For me, that’s the Edge. When you think of your world right now, it’s a false picture, because you can go beyond that and change your reality completely. What I learned about myself in the last few years is that your understanding of what you can do is so limited by where you think you are at that moment. If you want, you could be someone completely different next year.
Is there a similarity between the perception of limits for both athletes and artists?
It’s very similar. I use a lot of sports metaphors. There’s the cliché about going beyond the limit, but sometimes it's just about the limit itself. The pain. You have to go through the pain to achieve something you thought you couldn't do. It's not sharp pain, it's the pain of endurance – the pain of pushing your perceived limit. It's all in the mind – and it's the same in creative work.
Every project has a pain threshold. You're excited, then it gets a bit tough, then you do the work, and you don’t like the first result. Then you keep pushing and you find something new and it all comes together. You just always have to push through.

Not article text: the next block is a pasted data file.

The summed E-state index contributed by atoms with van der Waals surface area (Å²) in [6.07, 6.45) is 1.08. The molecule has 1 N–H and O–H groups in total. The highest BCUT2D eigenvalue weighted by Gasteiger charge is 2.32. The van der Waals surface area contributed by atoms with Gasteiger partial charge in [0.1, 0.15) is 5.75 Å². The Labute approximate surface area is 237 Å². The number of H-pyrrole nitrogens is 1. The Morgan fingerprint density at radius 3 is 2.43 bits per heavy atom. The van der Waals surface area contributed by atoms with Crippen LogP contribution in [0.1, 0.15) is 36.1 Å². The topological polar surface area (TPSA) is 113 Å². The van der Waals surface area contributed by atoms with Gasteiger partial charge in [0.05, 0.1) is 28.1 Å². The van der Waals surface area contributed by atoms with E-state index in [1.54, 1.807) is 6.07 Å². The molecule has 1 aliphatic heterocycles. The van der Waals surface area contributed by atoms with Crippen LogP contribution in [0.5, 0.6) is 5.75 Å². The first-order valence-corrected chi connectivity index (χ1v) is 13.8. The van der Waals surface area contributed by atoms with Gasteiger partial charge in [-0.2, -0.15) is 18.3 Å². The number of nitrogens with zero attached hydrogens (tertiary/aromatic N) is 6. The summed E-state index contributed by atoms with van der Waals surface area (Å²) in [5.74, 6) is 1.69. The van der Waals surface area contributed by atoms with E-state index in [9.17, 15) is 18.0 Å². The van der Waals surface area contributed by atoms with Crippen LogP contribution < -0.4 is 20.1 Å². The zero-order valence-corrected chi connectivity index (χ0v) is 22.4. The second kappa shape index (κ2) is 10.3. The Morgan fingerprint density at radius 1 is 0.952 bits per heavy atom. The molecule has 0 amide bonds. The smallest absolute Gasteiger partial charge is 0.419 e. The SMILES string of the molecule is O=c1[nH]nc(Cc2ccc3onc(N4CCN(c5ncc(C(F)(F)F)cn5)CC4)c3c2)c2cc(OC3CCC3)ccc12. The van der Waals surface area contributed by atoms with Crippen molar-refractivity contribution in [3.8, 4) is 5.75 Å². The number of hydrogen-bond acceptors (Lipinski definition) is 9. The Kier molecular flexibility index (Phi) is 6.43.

Do you find that, like athletes, you need not only the stimulus of movement, but also recovery time to be creative?
It's funny, I think about this a lot. For example, in August we shut down the studio to work only on our own ideas. It was fun, and I noticed you need that sort of break, because it makes you better. It’s hard to say no to a good project to take time out, but you do everyone a favor because afterwards, you do better work. You can also look into new things you might not have had the time to, so you can recharge and find new inspiration.
But there is a flipside to it. If you've got a high-intensity environment with lots of projects, the ideas come faster. There is also a certain need to maintain the pace. Like for athletes, you also need the habit in between, to keep showing up.
Are you a runner?